They came to Chennai from all over - Russia, Chile, France, Hungary and so on, to learn a classical art form. Read on to find out what it means to them…

It is not uncommon these days to see foreigners on Chennai's streets looking at home in ethnic clothes and braided hair. Strike up a conversation and one is greeted with vigorous head shakes and other ‘Indian' mannerisms. This is the culturally-adapted foreigner (CAFO), living here to learn Bharatanatyam, Kuchipudi or Carnatic music.

Indian classical music and dance are well-respected outside India, but they have not yet gained mainstream stature. So how did the foreigners know about them? Some like Sasha (Russia), Olena (Ukraine) and Eva Berki (Hungary) say it was the colourful, larger-than-life images in Hindi movies that caught their attention first.

Tanya (Belarus), a fourth year student at Kalakshetra with a Ph.D. in Mathematics, says she was intrigued by an ‘Eastern' dance that she saw back home, and searched the net all night to find out about the dance in which, ‘the hands spoke a language.'

The foreigners are a passionate lot. They have to be, if they have braved family disapproval, financial constraints and cultural barriers to come halfway round the world to learn. Each of them has a different story.

Krishna bhakti

For Krishnamayi, 33, (aka Christina Nunez) from Chile, who has been with dancer Sailaja for six months to learn Kuchipudi, Krishna bhakti drew her to it. According to her, “Dance has expression for the eyes and the heart, spiritual involvement and corporal movement. It is a full religion.”

Natalia Butyrskaya (Russia) who learns Bharatanatyam under dancer Meenakshi Chitharanjan and is also pursuing an M.A. in Bharatanatyam at the Madras University, says that she was attracted to this form, “by its capacity to create a world in itself.” She explains, “When an individual dances, she is alone, in a neutral costume and without any setting. Everything that she shows, she creates herself with subtle movements and gestures.” She started learning dance at 21 when she came to India with her father, who was working with the Russian consulate. She had her arangetram, studied the Tamil language and literature in Moscow, came back on a posting with the consulate in 2006, and has been here since.

For Murielle (29), the tall, long-limbed beauty from Reunion Island, France, Bharatanatyam's link to theatre was the main attraction. “I was excited to see that you could tell something without words! In the West, we have lost the link with God and with devotion; we need to believe in something higher. It exists in India and in dance, and that is its beauty.”

For some, coming to India altered their personal lives forever. Sasha, who trained with veteran Nirmala Ramachandran in Moscow and Chennai and now trains with Professor C.V. Chandrasekhar and dancer Manjari, met and married a Frenchman in Chennai and has stayed on for more than a decade. Tanya too found her life-partner in Chennai - an Indian.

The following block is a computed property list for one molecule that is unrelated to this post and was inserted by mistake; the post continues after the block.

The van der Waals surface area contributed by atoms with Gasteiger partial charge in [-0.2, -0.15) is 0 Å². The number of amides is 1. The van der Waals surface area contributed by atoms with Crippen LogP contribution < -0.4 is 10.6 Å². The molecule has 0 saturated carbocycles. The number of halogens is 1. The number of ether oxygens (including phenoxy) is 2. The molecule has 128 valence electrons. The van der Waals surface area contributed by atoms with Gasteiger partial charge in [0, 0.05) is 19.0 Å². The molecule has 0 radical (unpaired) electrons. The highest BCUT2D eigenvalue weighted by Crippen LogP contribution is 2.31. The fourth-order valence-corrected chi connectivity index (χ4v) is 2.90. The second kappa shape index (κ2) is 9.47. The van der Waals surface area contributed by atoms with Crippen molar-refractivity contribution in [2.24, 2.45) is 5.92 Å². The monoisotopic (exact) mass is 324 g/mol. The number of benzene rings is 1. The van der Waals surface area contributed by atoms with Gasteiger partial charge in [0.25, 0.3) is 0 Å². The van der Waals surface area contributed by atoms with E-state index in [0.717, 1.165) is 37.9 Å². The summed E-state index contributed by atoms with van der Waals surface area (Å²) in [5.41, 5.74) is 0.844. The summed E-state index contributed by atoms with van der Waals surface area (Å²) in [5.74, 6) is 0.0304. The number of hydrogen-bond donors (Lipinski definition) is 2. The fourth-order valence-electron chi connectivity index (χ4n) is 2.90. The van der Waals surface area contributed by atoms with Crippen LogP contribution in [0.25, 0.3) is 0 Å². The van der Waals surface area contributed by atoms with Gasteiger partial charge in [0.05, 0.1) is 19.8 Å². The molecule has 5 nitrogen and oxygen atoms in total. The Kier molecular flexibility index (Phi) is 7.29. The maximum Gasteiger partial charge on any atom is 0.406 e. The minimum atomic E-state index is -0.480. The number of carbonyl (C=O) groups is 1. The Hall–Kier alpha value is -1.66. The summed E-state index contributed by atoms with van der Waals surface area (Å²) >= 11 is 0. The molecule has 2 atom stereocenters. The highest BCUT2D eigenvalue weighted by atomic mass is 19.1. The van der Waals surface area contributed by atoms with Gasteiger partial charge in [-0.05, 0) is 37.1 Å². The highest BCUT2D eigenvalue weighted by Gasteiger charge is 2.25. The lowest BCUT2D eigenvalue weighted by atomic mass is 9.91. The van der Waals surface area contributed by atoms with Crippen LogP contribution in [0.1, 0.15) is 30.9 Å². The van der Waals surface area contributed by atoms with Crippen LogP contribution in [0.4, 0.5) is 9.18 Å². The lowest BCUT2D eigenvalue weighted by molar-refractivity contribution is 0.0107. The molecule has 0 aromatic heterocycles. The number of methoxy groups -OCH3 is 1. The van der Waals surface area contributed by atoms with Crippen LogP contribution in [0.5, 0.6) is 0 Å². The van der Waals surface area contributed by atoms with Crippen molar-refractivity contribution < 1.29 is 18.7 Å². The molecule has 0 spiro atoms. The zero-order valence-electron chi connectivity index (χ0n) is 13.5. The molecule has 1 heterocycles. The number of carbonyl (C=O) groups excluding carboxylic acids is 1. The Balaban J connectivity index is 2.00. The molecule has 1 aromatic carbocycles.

And how do they associate themselves with the culture that Bharatanatyam or Kuchipudi represents, where devotion and love are the dominant themes? While Tanya feels that expressions are more about life experiences and that her portrayal of a love-struck heroine has improved since her romance and marriage, Sasha feels that ‘sringara' is a universal phenomenon that anyone can relate to. Since devotion was already a part of her life, as a member of the Russian Orthodox Church, she says it was easy.

But generally it has not been so easy; some ‘observed and learnt,' while others had to push themselves to emote strongly. Murielle has a refreshing point of view, “While it is nice to play a heroine and to think about the romantic side when no one has the time for love today, the gestures initially meant nothing and their meaning only dawned on me much later. In the beginning, I thought that everyone on the street was dancing!”

Olena, a trained nurse and a third year student at Kalakshetra, found in Bharatanatyam a way of connecting with theatre, music and rhythm. On the cultural front, she says, “When you come to a place, you become the place like a river!” About handling the subjects and emotions, she feels, “When you get involved with the subject, emotions will flow from inside.”

There are some young students such as Nicholyn (South Africa), second year Kalakshetra, and Katya (French Guyana), learning under Dr. Padma Subrahmanyam, whose ancestors were from India. While they have a head-start, yet they have faced similar cultural awkwardness regarding squatting on the floor, eating with the hand and emoting. For them, learning dance and learning the culture are inseparable.

Then, they are two 22-year old friends from Hungary, Mariann Adasz and Eva, who have come for a 10-month stint with dancer Meenakshi Chitharanjan. Inspired by Hungarian dancer Panni Somi, they learnt Bharatanatyam for seven years before heading to India.

A new language, different teaching methods, high rentals and alien food are the roadblocks they face, as they speak about what Bharatanatyam means to them.

Most of them have been funded by ICCR or by the Indian Embassies abroad. While many feel that they may not be able to make a career out of the classical arts, they all agree that this will always be an important part of their lives. For now, they are enjoying “the big adventure!”

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Arts, Entertainment & EventsMay 14, 2012